Shares in iQIYI, a Chinese Netflix-style video streaming service controlled by search giant Baidu Inc., fell during its trading debut on March 29. The Beijing-based iQIYI sold 125 million U.S. depositary shares at $18 per share, which was in the middle of its range. The company raised $2.25 billion in its IPO, which was the largest of the year.
Spin-offs provide fertile ground for a variety of investment disciplines. Growth opportunities arise when a mature company divests a subsidiary whose prospects have been masked by the slow growth of the parent. Value investors benefit when the price of a seasoned business — new to the public market — is beat down to attractive levels due to indiscriminate selling.
Altice USA Inc. (ATUS) is engaged in the telecommunications, media and entertainment business. The company operates in two segments: Cablevision and Cequel. The company provides residential and business services across 20 states, digital cable television, high-speed Internet, voice and data products and services. It also provides hyper-local news and programming created specifically for the communities. Its brands include Suddenlink, Optimum, Lightpath, Altice Media Solutions and News 12 Networks.
Numerous studies have demonstrated that spin-offs outperform the overall market by a large margin. Spin-offs, as a group, tend to outperform the broader stock market. During the past 15 years, (through 2017) the Bloomberg U.S. Spin-Off Index returned 999.4%, while the S&P 500 Index returned 203.9%.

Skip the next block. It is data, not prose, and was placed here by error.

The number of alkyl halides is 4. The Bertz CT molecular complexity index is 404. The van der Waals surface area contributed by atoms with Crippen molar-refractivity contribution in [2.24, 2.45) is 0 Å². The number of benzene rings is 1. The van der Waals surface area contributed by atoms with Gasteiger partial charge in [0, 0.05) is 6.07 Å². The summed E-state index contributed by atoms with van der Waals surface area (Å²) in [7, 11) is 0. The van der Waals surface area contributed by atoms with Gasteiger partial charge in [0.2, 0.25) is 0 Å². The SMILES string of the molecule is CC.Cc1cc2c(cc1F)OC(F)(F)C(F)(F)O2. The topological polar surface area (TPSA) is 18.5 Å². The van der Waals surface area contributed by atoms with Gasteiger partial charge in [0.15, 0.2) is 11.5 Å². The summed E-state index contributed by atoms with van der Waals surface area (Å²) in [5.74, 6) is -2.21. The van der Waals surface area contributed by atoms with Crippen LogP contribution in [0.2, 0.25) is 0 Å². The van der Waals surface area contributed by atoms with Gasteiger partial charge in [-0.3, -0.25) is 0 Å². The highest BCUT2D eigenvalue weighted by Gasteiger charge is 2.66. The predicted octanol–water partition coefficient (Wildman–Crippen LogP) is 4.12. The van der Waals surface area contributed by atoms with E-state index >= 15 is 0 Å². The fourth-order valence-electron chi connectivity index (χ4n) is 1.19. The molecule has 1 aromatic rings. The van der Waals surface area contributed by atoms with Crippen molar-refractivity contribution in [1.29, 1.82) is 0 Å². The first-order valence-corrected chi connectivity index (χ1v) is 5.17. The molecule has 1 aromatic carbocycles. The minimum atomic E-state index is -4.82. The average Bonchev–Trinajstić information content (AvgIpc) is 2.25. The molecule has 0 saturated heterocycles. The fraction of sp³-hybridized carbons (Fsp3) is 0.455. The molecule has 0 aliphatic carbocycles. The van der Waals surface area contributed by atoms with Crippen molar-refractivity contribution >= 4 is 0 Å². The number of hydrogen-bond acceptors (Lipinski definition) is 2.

Delphi Automotive recently split its stock into Aptiv (APTV) and Delphi Technologies. Delphi Technologies represents the firm’s spun-off powertrain segment while Aptiv encompasses its electrical architecture and electronic lines. Former parent, Delphi Automotive PLC is one of the world’s largest automotive parts makers, churning out a vast array of parts for the auto and commercial vehicle industries.
Certainly, not all spin-offs prove to be attractive investments, but a fair amount of research has shown that investors should not be quick to dump the spin. One reason for the strength of these businesses is the power of independence.
The spin cycle is on high. Returns for many spun-out companies are trouncing the broad market. There are a growing number of large companies starting to question the benefits of scale. “Focus” is the latest boardroom buzzword as CEOs debate the wisdom of managing multiple, often wildly divergent, business units.